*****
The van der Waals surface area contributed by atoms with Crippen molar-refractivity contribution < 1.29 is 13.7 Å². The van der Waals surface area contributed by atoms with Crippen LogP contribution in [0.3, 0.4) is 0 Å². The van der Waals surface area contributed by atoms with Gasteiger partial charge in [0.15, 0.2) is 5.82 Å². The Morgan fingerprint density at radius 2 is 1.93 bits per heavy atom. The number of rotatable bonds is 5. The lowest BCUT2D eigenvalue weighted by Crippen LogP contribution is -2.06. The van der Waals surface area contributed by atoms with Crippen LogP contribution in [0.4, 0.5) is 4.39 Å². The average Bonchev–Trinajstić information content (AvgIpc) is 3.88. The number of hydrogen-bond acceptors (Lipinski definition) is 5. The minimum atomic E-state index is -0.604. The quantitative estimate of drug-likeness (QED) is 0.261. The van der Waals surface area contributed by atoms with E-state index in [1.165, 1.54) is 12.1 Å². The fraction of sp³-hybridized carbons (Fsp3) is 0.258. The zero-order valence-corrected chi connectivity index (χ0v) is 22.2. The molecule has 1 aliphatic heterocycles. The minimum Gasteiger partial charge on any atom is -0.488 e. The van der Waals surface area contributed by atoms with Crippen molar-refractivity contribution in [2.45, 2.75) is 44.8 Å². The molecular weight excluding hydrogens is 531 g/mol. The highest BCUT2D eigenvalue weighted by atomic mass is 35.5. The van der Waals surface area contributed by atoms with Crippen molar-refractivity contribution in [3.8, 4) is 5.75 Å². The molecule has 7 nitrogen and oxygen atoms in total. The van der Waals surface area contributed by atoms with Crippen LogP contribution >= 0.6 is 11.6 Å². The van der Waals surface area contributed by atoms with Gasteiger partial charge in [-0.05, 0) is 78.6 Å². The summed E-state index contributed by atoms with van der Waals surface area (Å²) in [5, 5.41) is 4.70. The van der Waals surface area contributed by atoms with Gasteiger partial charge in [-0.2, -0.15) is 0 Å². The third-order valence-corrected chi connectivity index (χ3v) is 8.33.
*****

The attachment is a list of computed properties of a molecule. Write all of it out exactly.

The van der Waals surface area contributed by atoms with Crippen molar-refractivity contribution < 1.29 is 13.7 Å². The van der Waals surface area contributed by atoms with Crippen LogP contribution in [0.3, 0.4) is 0 Å². The van der Waals surface area contributed by atoms with Gasteiger partial charge in [0.15, 0.2) is 5.82 Å². The Morgan fingerprint density at radius 2 is 1.93 bits per heavy atom. The number of rotatable bonds is 5. The lowest BCUT2D eigenvalue weighted by Crippen LogP contribution is -2.06. The van der Waals surface area contributed by atoms with Crippen LogP contribution in [0.4, 0.5) is 4.39 Å². The average Bonchev–Trinajstić information content (AvgIpc) is 3.88. The number of hydrogen-bond acceptors (Lipinski definition) is 5. The minimum atomic E-state index is -0.604. The quantitative estimate of drug-likeness (QED) is 0.261. The van der Waals surface area contributed by atoms with E-state index in [1.165, 1.54) is 12.1 Å². The fraction of sp³-hybridized carbons (Fsp3) is 0.258. The zero-order valence-corrected chi connectivity index (χ0v) is 22.2. The molecule has 1 aliphatic heterocycles. The minimum Gasteiger partial charge on any atom is -0.488 e. The van der Waals surface area contributed by atoms with Crippen molar-refractivity contribution in [2.45, 2.75) is 44.8 Å². The molecular weight excluding hydrogens is 531 g/mol. The highest BCUT2D eigenvalue weighted by atomic mass is 35.5. The van der Waals surface area contributed by atoms with Crippen molar-refractivity contribution in [3.8, 4) is 5.75 Å². The molecule has 7 nitrogen and oxygen atoms in total. The van der Waals surface area contributed by atoms with Crippen LogP contribution >= 0.6 is 11.6 Å². The van der Waals surface area contributed by atoms with Gasteiger partial charge in [-0.05, 0) is 78.6 Å². The summed E-state index contributed by atoms with van der Waals surface area (Å²) in [5, 5.41) is 4.70. The van der Waals surface area contributed by atoms with Gasteiger partial charge in [-0.2, -0.15) is 0 Å². The third-order valence-corrected chi connectivity index (χ3v) is 8.33.